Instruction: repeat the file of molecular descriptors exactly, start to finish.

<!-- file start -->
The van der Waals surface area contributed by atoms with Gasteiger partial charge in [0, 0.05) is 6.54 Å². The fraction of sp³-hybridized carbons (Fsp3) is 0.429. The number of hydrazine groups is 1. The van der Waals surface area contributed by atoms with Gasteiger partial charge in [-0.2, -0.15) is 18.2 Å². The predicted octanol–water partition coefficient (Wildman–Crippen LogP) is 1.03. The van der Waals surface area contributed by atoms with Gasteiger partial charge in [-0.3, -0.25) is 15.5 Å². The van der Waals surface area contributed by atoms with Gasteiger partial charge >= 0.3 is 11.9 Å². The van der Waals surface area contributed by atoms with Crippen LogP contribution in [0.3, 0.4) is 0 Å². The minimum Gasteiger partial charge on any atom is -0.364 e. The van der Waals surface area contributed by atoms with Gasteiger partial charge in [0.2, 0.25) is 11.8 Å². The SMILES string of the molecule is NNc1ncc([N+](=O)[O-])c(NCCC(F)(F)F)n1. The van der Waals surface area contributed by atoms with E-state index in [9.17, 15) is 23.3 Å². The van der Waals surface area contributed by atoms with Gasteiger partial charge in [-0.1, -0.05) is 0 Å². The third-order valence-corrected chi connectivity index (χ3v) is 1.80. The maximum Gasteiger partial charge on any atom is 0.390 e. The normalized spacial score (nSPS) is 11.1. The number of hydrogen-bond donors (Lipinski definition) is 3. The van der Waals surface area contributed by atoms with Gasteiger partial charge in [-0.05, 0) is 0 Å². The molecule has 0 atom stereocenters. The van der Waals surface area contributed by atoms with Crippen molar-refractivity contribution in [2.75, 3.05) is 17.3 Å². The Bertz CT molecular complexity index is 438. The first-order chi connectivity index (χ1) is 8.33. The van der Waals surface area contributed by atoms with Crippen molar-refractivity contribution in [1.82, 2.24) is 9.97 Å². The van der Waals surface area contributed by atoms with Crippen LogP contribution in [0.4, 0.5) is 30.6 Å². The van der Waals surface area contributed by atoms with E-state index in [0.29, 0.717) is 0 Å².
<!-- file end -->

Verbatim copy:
The van der Waals surface area contributed by atoms with Gasteiger partial charge in [0, 0.05) is 6.54 Å². The fraction of sp³-hybridized carbons (Fsp3) is 0.429. The number of hydrazine groups is 1. The van der Waals surface area contributed by atoms with Gasteiger partial charge in [-0.2, -0.15) is 18.2 Å². The predicted octanol–water partition coefficient (Wildman–Crippen LogP) is 1.03. The van der Waals surface area contributed by atoms with Gasteiger partial charge in [-0.3, -0.25) is 15.5 Å². The van der Waals surface area contributed by atoms with Gasteiger partial charge >= 0.3 is 11.9 Å². The van der Waals surface area contributed by atoms with Crippen LogP contribution in [0.3, 0.4) is 0 Å². The minimum Gasteiger partial charge on any atom is -0.364 e. The van der Waals surface area contributed by atoms with Gasteiger partial charge in [0.2, 0.25) is 11.8 Å². The SMILES string of the molecule is NNc1ncc([N+](=O)[O-])c(NCCC(F)(F)F)n1. The van der Waals surface area contributed by atoms with E-state index in [9.17, 15) is 23.3 Å². The van der Waals surface area contributed by atoms with Gasteiger partial charge in [-0.1, -0.05) is 0 Å². The third-order valence-corrected chi connectivity index (χ3v) is 1.80. The maximum Gasteiger partial charge on any atom is 0.390 e. The normalized spacial score (nSPS) is 11.1. The number of hydrogen-bond donors (Lipinski definition) is 3. The van der Waals surface area contributed by atoms with Gasteiger partial charge in [-0.05, 0) is 0 Å². The molecule has 0 atom stereocenters. The van der Waals surface area contributed by atoms with Crippen molar-refractivity contribution in [2.75, 3.05) is 17.3 Å². The Bertz CT molecular complexity index is 438. The first-order chi connectivity index (χ1) is 8.33. The van der Waals surface area contributed by atoms with Crippen molar-refractivity contribution in [1.82, 2.24) is 9.97 Å². The van der Waals surface area contributed by atoms with Crippen LogP contribution in [0.4, 0.5) is 30.6 Å². The van der Waals surface area contributed by atoms with E-state index in [0.29, 0.717) is 0 Å².